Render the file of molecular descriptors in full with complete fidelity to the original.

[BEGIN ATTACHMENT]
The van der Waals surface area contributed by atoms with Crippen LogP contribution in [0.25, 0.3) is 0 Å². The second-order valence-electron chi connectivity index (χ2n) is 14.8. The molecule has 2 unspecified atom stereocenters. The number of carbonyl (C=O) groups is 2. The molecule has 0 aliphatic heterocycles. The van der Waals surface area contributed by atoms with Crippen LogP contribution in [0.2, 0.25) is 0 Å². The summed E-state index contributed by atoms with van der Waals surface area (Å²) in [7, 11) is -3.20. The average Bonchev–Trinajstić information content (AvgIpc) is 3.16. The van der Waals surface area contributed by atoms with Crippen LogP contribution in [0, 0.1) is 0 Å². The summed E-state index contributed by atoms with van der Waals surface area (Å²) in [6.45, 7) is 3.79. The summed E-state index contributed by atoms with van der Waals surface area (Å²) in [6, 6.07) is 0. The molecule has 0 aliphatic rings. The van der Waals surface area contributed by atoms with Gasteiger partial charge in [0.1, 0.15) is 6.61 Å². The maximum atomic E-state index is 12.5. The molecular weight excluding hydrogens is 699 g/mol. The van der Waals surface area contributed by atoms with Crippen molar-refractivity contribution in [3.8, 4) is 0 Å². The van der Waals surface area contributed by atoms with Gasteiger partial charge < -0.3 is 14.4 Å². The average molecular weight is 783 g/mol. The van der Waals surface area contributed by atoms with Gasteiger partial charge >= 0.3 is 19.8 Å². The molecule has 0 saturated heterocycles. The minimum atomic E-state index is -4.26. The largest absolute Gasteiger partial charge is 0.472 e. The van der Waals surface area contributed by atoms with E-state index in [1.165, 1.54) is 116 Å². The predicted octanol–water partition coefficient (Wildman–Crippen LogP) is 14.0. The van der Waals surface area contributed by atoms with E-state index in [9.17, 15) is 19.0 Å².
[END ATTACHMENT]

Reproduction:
The van der Waals surface area contributed by atoms with Crippen LogP contribution in [0.25, 0.3) is 0 Å². The second-order valence-electron chi connectivity index (χ2n) is 14.8. The molecule has 2 unspecified atom stereocenters. The number of carbonyl (C=O) groups is 2. The molecule has 0 aliphatic heterocycles. The van der Waals surface area contributed by atoms with Crippen LogP contribution in [0.2, 0.25) is 0 Å². The summed E-state index contributed by atoms with van der Waals surface area (Å²) in [7, 11) is -3.20. The average Bonchev–Trinajstić information content (AvgIpc) is 3.16. The van der Waals surface area contributed by atoms with Crippen LogP contribution in [0, 0.1) is 0 Å². The summed E-state index contributed by atoms with van der Waals surface area (Å²) in [6.45, 7) is 3.79. The summed E-state index contributed by atoms with van der Waals surface area (Å²) in [6, 6.07) is 0. The molecule has 0 aliphatic rings. The van der Waals surface area contributed by atoms with Gasteiger partial charge in [0.1, 0.15) is 6.61 Å². The maximum atomic E-state index is 12.5. The molecular weight excluding hydrogens is 699 g/mol. The van der Waals surface area contributed by atoms with Crippen molar-refractivity contribution in [3.8, 4) is 0 Å². The van der Waals surface area contributed by atoms with Gasteiger partial charge < -0.3 is 14.4 Å². The average molecular weight is 783 g/mol. The van der Waals surface area contributed by atoms with Gasteiger partial charge >= 0.3 is 19.8 Å². The molecule has 0 saturated heterocycles. The minimum atomic E-state index is -4.26. The largest absolute Gasteiger partial charge is 0.472 e. The van der Waals surface area contributed by atoms with E-state index in [1.165, 1.54) is 116 Å². The predicted octanol–water partition coefficient (Wildman–Crippen LogP) is 14.0. The van der Waals surface area contributed by atoms with E-state index in [9.17, 15) is 19.0 Å².